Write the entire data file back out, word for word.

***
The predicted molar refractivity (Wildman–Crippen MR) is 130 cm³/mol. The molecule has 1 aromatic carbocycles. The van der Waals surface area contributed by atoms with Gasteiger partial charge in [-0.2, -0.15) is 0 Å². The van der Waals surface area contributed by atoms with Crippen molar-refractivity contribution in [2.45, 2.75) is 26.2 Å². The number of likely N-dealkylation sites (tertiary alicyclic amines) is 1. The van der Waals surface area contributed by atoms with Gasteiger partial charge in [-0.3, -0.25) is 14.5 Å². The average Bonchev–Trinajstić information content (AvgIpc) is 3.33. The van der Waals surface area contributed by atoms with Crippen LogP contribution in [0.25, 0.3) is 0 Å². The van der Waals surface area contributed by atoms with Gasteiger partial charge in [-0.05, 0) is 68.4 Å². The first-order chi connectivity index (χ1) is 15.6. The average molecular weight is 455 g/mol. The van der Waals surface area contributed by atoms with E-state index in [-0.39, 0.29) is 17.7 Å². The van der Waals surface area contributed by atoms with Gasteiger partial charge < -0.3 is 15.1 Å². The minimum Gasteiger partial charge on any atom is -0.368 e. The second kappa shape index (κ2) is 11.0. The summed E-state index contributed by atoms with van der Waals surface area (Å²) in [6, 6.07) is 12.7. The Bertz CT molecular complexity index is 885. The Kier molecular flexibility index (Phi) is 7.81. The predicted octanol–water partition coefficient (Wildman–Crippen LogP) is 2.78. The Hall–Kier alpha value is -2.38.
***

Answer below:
The predicted molar refractivity (Wildman–Crippen MR) is 130 cm³/mol. The molecule has 1 aromatic carbocycles. The van der Waals surface area contributed by atoms with Gasteiger partial charge in [-0.2, -0.15) is 0 Å². The van der Waals surface area contributed by atoms with Crippen molar-refractivity contribution in [2.45, 2.75) is 26.2 Å². The number of likely N-dealkylation sites (tertiary alicyclic amines) is 1. The van der Waals surface area contributed by atoms with Gasteiger partial charge in [-0.3, -0.25) is 14.5 Å². The average Bonchev–Trinajstić information content (AvgIpc) is 3.33. The van der Waals surface area contributed by atoms with Crippen LogP contribution in [0.25, 0.3) is 0 Å². The van der Waals surface area contributed by atoms with Gasteiger partial charge in [-0.05, 0) is 68.4 Å². The first-order chi connectivity index (χ1) is 15.6. The average molecular weight is 455 g/mol. The van der Waals surface area contributed by atoms with E-state index in [-0.39, 0.29) is 17.7 Å². The van der Waals surface area contributed by atoms with Gasteiger partial charge < -0.3 is 15.1 Å². The minimum Gasteiger partial charge on any atom is -0.368 e. The second kappa shape index (κ2) is 11.0. The summed E-state index contributed by atoms with van der Waals surface area (Å²) in [6, 6.07) is 12.7. The Bertz CT molecular complexity index is 885. The Kier molecular flexibility index (Phi) is 7.81. The predicted octanol–water partition coefficient (Wildman–Crippen LogP) is 2.78. The Hall–Kier alpha value is -2.38.